Using %in% to identify if an element is in a df

Here is my sample code:

DF$Owner <- ifelse (ExcelData$Brand %in% Reference$Brand, Reference$Owner, "NULL")

Basically what I'm trying to do is to identify whether there is a brand from ExcelData to Reference. If there is then I'll get its owner

Example: In the ExcelData there is a brand 'Baja', there is also a brand 'Baja' in the reference file. Now with the logic of %in% I should get the owner of brand 'Baja' which in this case is 'AMBC01' but the owner that I get when running the code is different.

Now I'm thinking that maybe I need to track the row or anything in order to get the right owner for each identified brand.

I hope that you can understand the explanation of my problem, if there are questions please comment.


set.seed(42) # for reproduciblity of the random sample
(somecars <- c("missme",sample(rownames(mtcars),size = 5)))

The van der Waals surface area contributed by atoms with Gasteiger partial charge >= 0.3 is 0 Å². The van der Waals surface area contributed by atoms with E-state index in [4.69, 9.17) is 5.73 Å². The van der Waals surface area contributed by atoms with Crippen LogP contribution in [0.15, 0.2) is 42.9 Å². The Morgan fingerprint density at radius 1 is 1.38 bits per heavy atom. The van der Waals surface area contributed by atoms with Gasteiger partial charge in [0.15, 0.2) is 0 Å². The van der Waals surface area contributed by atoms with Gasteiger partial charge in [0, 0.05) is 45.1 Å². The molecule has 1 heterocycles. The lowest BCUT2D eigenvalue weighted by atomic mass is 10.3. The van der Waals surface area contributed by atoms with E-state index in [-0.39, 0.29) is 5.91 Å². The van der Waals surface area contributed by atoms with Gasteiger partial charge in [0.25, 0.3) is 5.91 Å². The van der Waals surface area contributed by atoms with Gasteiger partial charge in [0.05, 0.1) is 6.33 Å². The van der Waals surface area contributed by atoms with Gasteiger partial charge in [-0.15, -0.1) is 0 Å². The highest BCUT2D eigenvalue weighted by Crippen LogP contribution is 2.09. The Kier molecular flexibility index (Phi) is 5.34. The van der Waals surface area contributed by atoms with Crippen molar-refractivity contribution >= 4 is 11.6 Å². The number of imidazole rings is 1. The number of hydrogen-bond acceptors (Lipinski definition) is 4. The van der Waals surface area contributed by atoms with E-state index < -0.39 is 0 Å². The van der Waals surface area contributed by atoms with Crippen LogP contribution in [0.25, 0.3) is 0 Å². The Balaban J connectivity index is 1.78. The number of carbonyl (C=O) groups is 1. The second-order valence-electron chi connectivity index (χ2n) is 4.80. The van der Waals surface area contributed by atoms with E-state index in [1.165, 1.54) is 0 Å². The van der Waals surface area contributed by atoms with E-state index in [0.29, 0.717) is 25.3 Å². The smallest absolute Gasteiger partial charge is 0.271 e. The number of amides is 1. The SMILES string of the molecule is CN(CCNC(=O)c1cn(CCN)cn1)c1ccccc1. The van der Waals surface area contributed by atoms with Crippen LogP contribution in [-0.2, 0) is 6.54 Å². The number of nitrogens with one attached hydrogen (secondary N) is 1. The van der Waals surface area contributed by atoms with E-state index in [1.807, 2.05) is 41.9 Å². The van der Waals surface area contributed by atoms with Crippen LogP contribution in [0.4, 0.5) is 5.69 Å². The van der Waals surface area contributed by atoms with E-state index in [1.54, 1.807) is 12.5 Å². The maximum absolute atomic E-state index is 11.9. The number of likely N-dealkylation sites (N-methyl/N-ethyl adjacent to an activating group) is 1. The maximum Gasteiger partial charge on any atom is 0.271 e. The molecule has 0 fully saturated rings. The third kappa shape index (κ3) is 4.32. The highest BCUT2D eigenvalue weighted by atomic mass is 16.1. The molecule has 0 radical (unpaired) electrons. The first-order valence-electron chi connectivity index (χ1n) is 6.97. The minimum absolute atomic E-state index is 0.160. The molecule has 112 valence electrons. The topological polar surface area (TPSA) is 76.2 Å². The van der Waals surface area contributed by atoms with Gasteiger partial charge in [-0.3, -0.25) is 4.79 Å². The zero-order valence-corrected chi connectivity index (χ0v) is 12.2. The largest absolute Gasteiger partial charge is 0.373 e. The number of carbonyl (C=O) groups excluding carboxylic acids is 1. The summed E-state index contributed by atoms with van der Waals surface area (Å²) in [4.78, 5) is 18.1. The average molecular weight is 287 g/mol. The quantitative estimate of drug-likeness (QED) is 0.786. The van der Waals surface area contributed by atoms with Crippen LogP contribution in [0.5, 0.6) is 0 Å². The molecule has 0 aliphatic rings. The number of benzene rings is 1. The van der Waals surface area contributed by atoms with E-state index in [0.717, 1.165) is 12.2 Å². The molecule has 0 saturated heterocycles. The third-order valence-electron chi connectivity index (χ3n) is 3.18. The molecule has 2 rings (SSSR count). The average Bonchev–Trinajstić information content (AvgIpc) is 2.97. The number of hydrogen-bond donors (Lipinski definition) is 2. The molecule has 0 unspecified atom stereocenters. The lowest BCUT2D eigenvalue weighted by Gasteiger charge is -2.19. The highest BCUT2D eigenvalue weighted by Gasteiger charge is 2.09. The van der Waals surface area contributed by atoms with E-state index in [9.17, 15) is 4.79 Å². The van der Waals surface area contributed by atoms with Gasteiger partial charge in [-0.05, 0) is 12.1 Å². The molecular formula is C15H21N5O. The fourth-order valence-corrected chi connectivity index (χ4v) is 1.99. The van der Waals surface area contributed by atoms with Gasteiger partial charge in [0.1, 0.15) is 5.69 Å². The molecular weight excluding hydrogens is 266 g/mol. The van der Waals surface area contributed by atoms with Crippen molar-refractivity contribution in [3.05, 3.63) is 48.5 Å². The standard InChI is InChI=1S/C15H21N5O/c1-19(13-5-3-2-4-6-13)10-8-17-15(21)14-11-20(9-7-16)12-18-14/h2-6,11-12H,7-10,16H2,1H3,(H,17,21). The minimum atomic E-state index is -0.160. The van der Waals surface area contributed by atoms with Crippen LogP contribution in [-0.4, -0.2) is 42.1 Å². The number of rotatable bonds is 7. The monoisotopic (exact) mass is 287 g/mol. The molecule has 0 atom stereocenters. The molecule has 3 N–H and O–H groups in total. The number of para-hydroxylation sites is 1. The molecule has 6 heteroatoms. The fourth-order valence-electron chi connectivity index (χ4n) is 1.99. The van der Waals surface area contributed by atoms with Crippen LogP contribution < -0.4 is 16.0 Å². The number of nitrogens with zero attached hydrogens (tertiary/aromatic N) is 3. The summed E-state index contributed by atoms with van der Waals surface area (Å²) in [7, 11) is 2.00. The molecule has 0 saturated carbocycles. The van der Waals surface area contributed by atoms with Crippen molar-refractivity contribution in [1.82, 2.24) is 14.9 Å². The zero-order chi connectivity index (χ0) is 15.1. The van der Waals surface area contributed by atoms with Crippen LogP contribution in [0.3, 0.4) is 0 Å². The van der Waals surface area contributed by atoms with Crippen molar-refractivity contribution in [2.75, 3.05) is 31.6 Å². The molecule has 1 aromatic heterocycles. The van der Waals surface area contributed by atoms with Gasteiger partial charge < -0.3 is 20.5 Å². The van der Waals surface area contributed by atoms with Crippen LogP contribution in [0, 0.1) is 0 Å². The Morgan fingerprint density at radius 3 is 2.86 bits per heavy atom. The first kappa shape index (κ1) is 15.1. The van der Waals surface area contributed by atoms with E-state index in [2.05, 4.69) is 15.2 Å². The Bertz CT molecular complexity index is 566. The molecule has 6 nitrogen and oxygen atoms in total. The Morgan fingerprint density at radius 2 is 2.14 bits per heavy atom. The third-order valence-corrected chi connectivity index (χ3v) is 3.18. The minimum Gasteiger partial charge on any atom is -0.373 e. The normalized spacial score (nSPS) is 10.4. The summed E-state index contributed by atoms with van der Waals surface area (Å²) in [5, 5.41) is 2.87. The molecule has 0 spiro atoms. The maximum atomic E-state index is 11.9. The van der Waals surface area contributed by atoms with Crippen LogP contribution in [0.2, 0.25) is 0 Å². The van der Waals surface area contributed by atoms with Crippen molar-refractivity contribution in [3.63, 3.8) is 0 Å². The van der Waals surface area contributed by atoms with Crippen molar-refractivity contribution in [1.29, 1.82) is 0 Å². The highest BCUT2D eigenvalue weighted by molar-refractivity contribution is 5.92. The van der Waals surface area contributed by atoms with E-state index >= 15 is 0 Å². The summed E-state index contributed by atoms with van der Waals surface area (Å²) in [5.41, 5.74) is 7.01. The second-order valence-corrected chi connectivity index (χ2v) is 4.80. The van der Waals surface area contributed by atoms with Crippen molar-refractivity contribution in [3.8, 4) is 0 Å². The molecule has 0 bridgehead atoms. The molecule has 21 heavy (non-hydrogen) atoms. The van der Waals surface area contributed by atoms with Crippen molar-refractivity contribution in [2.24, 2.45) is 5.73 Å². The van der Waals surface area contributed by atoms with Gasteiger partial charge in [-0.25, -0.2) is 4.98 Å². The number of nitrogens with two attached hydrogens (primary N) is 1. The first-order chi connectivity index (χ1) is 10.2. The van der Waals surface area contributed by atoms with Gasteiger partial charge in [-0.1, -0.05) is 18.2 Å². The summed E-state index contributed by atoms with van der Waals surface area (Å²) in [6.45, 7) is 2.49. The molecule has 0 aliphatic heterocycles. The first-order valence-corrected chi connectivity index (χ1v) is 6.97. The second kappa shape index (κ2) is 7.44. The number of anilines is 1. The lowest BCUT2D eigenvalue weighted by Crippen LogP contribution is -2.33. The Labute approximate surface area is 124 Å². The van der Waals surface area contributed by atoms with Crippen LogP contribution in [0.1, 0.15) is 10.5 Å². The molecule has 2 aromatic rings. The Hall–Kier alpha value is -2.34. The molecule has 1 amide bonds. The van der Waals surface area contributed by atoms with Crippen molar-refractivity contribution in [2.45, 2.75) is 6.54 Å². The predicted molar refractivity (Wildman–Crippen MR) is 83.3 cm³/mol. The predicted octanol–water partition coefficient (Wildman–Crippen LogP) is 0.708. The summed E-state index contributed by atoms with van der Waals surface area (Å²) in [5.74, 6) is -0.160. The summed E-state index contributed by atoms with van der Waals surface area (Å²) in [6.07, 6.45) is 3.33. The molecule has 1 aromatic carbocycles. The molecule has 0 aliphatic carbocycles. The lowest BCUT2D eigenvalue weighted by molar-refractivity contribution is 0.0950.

#poor results

#correct results 

(result_df <- left_join(tibble(name=somecars),as_tibble(mtcars,rownames="name")) %>% select(name,mpg))
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This sounds like something you could do with left_join (tidyverse) or merge(base)
As a gross simplification this will do a VLOOKUP (In Excel terms) on your key field (Brand) and return NA if no match.
a key difference from VLOOKUP is that if it matches more than 1 row in the lookup then you get multiple rows returned.

1 Like

is there a reason why using %in% has poor results? Just curious, many thanks

When you use ifelse, it checks conditions using first vector. After all the checks are complete, it notes indices of TRUE from that, and picks those values from second vector. This picking up is done by position. Same happens for FALSE.

So in this example, if the 2nd element (which is Chrysler Imperial here) is present in mtcars, it'll return the 2nd element (in this case 14.7) of your 2nd vector (which is mtcars$mpg here). It doesn't bother itself whether that element corresponds to the element you checked for or not.

On the other hand, while you join the tables, the correspondence is being taken care of, and that's what you want.

Hope this helps.


I somewhat get it know, many thanks!